However, an isothermal temperature profile at ~2700 K over the entire vertical extent of the atmosphere is unlikely. This would violate global energy balance since the planet would radiate substantially more energy than it receives. We assume that the internal source of energy is negligible compared to the incident irradiation (Burrows et al. 2008).

thumbnail Fig. 5

Dayside thermal emission spectrum from the hot Jupiter WASP-5b in terms of planet-to-star flux ratios (left) and planetary dayside flux (right). The blue circles with error bars at 1.26 μm and 2.15 μm and the upper-limit at 1.65 μm, show our measured planet-star flux ratios in the photometric J, H, and K bands. The Spitzer photometric observations reported by Baskin et al. (2013) are shown at 3.6 μm and 4.5 μm (black squares). The dotted gray curves show two planetary blackbody spectra with temperatures of 1900 K and 2700 K. While our J, H, K band data can be fit with a ~2700 K blackbody spectrum, the Spitzer data is consistent with a ~1900 K blackbody. The red and green curves show two model spectra of the dayside atmosphere of WASP-5b with oxygen-rich and carbon-rich compositions, respectively. The inset shows the corresponding pressure-temperature profiles without thermal inversions; a thermal inversion in the dayside atmosphere of WASP-5b is ruled out by the data. An oxygen-rich model is unable to explain all the data. On the other hand, while a carbon-rich model provides a good fit to the data, it radiates 70% more energy than the incident irradiation, which may be unphysical unless there are additional absorbing species in the atmosphere that are not accounted for in the current C-rich model. See Sect. 4.4 for discussion.

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4.4.3. Constraints from NIR and Spitzer data

Additional constraints on the temperature profile and on the chemical composition of the dayside atmosphere of WASP-5b are obtained by combining our data with new photometric observations obtained with the Spitzer Space Telescope at 3.6 μm and 4.5 μm (Baskin et al. 2013).

Our data together with the Spitzer data rule out a thermal inversion in WASP-5b irrespective of its chemical composition, consistent with the finding of Baskin et al. (2013) based on the Spitzer data alone. The Spitzer data probe higher atmospheric layers than the ground-based data due to strong molecular absorption in the two Spitzer bands, and are consistent with brightness temperatures of ~1900 K, which is much lower than the ~2700 K temperatures in the ground-based channels. Consequently, the two data sets suggest temperatures decreasing outward in the atmosphere.

Previous work has shown that the Spitzer data also provide good diagnostics of the C/O ratio of the atmosphere as the bandpasses overlap with broad spectroscopic features of several dominant C- and O-bearing molecules (Madhusudhan 2012). Chemical compositions of hot-Jupiter atmospheres can be extremely different depending on whether they are oxygen-rich (C/O < 1) or carbon-rich (C/O 1). Whereas in O-rich atmospheres (e.g. of solar composition, with C/O = 0.5), H2O and CO, and possibly TiO and VO, are the dominant sources of opacity, C-rich atmospheres are depleted in H2O and abundant in CO, CH4, HCN, and C2H2 (Madhusudhan et al. 2011b; Kopparapu et al. 2012; Madhusudhan 2012; Moses et al. 2013).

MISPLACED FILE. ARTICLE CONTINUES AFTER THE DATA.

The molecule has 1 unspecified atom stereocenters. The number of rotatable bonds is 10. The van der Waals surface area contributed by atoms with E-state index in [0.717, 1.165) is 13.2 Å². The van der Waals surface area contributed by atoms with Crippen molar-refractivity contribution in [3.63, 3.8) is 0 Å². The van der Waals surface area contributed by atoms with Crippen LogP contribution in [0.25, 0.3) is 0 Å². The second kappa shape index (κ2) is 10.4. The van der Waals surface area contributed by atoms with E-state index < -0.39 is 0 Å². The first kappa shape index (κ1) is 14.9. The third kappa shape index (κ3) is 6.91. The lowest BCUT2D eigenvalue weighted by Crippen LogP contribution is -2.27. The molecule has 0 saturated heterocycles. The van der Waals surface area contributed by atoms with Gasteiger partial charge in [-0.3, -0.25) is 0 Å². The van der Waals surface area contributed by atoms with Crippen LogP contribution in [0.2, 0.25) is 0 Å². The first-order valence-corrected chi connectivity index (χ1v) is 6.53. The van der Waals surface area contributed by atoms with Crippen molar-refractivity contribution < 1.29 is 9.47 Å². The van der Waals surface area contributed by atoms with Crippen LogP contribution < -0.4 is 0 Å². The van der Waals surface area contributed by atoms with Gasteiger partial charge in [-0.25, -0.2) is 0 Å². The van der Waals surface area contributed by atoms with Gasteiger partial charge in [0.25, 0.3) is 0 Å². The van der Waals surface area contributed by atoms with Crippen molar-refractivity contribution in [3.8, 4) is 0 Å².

We investigated both O-rich and C-rich scenarios in the present work and found that neither composition simultaneously provides a good fit to the data and satisfies energy balance, as shown in Fig. 5. However, the chemical composition is poorly constrained by the current data. First, we found that an O-rich solar composition atmosphere can neither fit all the data to within the 1σ errors nor satisfy energy balance; it radiates more energy than it receives. A composition with enhanced metallicity (5 × solar), but still O-rich, can satisfy energy balance, but still does not fit all the data, predicting the planet-star flux contrast at 3.6 μm to be 3σ higher than the observed value, as shown in Fig. 5. On the other hand, a C-rich model can fit all the data reasonably well, but radiates 70% more energy than it receives from incident radiation, thereby violating global energy balance.

Both the O-rich and C-rich models were consistent with the lack of a thermal inversion in the planet. While the high chromospheric activity of the host star could destroy inversion-causing species in the atmosphere irrespective of its C/O ratio (Knutson et al. 2010; Baskin et al. 2013), a C-rich atmosphere would be naturally depleted in oxygen-rich inversion-causing compounds such as TiO and VO, which designates WASP-5b as a C2-class hot Jupiter in the classification of Madhusudhan (2012).

4.4.4. Possible scenarios and future prospects

Our data agree with two possible scenarios for WASP-5b: a carbon-rich and an oxygen-rich atmosphere. However, we caution that new observations are required to conclusively constrain its chemical composition.

The C-rich scenario, while providing a good fit to all available data, requires an explanation for the apparent energy excess in the emergent spectrum. This could be mitigated by an additional absorber in the atmosphere, which has high opacity blueward of the J band (1.1 μm) and/or a strong feature in the H band (~1.5–1.8 μm). The presence of such a component is currently merely speculative, but could be seen or ruled out using follow-up spectroscopic observations, for instance with HST/WFC3. Such observations would additionally constrain the energy budget of the dayside atmosphere of WASP-5b.

The O-rich model satisfies global energy balance but does less well at simultaneously fitting the J, H, K data and the Spitzer 3.6 μm point. One explanation is that the planet shows substantial temporal variability in its emerging spectrum, but the magnitude of the inferred variability seems implausibly high. Another possibility is that different systematic effects between the ground-based and Spitzer data bias the derived thermal emission measurements.